National Geographic : 2012 Dec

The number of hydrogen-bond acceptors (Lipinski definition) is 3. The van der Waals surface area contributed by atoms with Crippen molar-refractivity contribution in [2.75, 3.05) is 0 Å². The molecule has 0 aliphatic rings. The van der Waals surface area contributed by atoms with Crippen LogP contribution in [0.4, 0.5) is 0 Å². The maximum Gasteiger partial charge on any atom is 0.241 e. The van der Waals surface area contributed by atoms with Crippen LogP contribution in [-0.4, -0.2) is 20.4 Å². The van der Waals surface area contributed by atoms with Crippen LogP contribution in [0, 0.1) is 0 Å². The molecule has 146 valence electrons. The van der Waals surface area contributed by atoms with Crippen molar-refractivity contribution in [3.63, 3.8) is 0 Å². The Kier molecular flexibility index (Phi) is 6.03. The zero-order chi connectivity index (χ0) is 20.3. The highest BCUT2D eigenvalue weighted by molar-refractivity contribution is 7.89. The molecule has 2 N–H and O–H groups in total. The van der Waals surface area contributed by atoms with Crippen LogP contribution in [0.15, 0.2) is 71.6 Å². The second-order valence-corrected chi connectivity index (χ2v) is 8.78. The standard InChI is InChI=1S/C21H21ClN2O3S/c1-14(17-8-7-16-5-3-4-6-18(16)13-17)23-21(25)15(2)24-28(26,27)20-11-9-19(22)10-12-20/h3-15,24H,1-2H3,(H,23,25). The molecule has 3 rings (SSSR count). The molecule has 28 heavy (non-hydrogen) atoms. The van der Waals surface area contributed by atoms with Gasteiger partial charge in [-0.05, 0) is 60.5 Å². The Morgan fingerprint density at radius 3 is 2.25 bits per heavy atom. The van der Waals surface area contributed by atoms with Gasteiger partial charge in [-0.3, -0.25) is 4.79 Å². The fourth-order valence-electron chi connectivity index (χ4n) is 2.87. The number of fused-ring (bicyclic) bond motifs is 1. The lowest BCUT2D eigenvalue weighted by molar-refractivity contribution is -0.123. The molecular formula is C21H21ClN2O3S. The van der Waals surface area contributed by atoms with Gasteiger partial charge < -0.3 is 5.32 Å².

at the destruction," he said, shaking his head. "Everything. Everything is...destructed." "De- structed" is a favorite malapropism of Ayman's. It's apt. "Destroyed" doesn't quite capture the quality of ruination in Gaza. "Destructed," with its ring of inordinate purpose, does. As we arrived in Rafah, life teemed again. A byword for con ict, Gaza is also synonymous in Middle Eastern memory with that other staple of human history, commerce. Armies marching into the desert depended on its gushing wells and fortress walls, but to merchants through the millennia, Gaza was a maritime spur of the spice routes and agricultural trade. Travelers sought out its cheap tobacco and brothels, and even to- day Israeli chefs covet its strawberries and quail. From the 1960s to the late 1980s, Gaza and Israel enjoyed a symbiotic commercial relationship not unlike that of Mexico and the U.S. Gazan cra smen and laborers crossed the border ev- ery morning to work in Tel Aviv and Jerusalem, while Israelis shopped in the tax-free bazaars of Gaza City, Khan Younis, and especially Ra- fah, which some old Gazans still call Souk al Bahrain: "the market of the two seas." e rst intifada, which lasted from 1987 to 1993, put an end to much of that. Passing a jammed intersection overlooked by a Hamas billboard showing a masked mili- tant wielding a bazooka, we entered the Rafah market. e din and fumes of generators com- mingled with the shouts of vendors, the braying THE PLACARD NOTES that Allah will reward those who are patient. The young men are Salafi jihadists with one or more of the radical Islamic splinter groups that call for armed struggle against non-Muslims. They gathered in support of the uprising in Syria.